OSR Why is the shortest lived edition, still one of the most popular?
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  1. #1
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    Why is the shortest lived edition, still one of the most popular?

    I am referring to what is called in OSR nomenclature, B/X, basically the version of D&D rules that came in a 1981 Basic Boxed set by Tom Moldvay and Expert Boxed set by Dave Cook and Steve Marsh.

    It was superseded in 1983 by a new Basic version by Frank Mentzer, with later Expert, Companion, Master, and Immortals boxed sets (and thus dubbed BECMI), which in turn was replaced by the Rules Cyclopedia by Aaron Allston in 1991 (mostly just a compilation of the BECMI rules) and then in 1994 by another basic boxed set, this time called "The Classic Dungeons & Dragons Game" which I think was supported until WOTC killed off D&D, merging the line with AD&D 2e (which only lasted a few years and then we got 3e)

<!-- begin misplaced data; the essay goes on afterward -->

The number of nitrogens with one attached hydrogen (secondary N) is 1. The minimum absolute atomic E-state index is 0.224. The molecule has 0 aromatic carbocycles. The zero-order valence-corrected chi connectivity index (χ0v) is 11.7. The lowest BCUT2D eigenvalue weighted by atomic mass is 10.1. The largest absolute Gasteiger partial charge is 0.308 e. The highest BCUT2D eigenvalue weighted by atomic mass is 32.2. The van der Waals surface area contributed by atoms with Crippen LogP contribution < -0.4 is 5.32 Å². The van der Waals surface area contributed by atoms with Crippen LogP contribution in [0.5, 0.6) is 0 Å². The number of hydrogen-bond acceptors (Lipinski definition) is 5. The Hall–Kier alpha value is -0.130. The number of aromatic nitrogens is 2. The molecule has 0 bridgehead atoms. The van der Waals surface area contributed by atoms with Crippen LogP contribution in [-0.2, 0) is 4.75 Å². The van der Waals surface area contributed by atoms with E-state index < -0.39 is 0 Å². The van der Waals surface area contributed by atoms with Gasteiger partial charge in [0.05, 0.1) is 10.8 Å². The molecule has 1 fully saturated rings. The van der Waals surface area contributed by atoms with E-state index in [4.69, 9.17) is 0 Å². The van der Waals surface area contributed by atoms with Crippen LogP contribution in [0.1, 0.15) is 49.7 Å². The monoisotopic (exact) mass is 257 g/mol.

So anyway, B/X lasted only 2 years. And by my count, it only got 5 products for it (B3,B4, X1, X2, and X3 B1 and B2 were written for Holmes D&D). Yet it's arguably the 2nd largest part of the OSR, next to OD&D. A Kickstarter for another retroclone of it has already pulled in $60,000 after two days (despite there being one from another company a month before that).

    I am one of those people that started with AD&D, I never got into D&D until I read the Princess Ark stuff by Bruce Heard, which got me interested in Mystara, so I ended up with the Rules Cyclopedia. I was fairly impressed with that rules set. You had rules for running dominions; a surprisingly robust skill system that isn't class based; rules for weapon mastery that makes each weapon different. And if you delve into the various gazetteers and such, you get economic rules, rules for playing dozens of monsters, magical airplanes, flying ships, historical cultures (preserved in a Hollow World), and even becoming and being a god.

    B/X has none of that. While I suppose that could be part of the appeal, you could get the same by just ignoring all the extra stuff in BECMI D&D.
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    Simplest answer - most bought.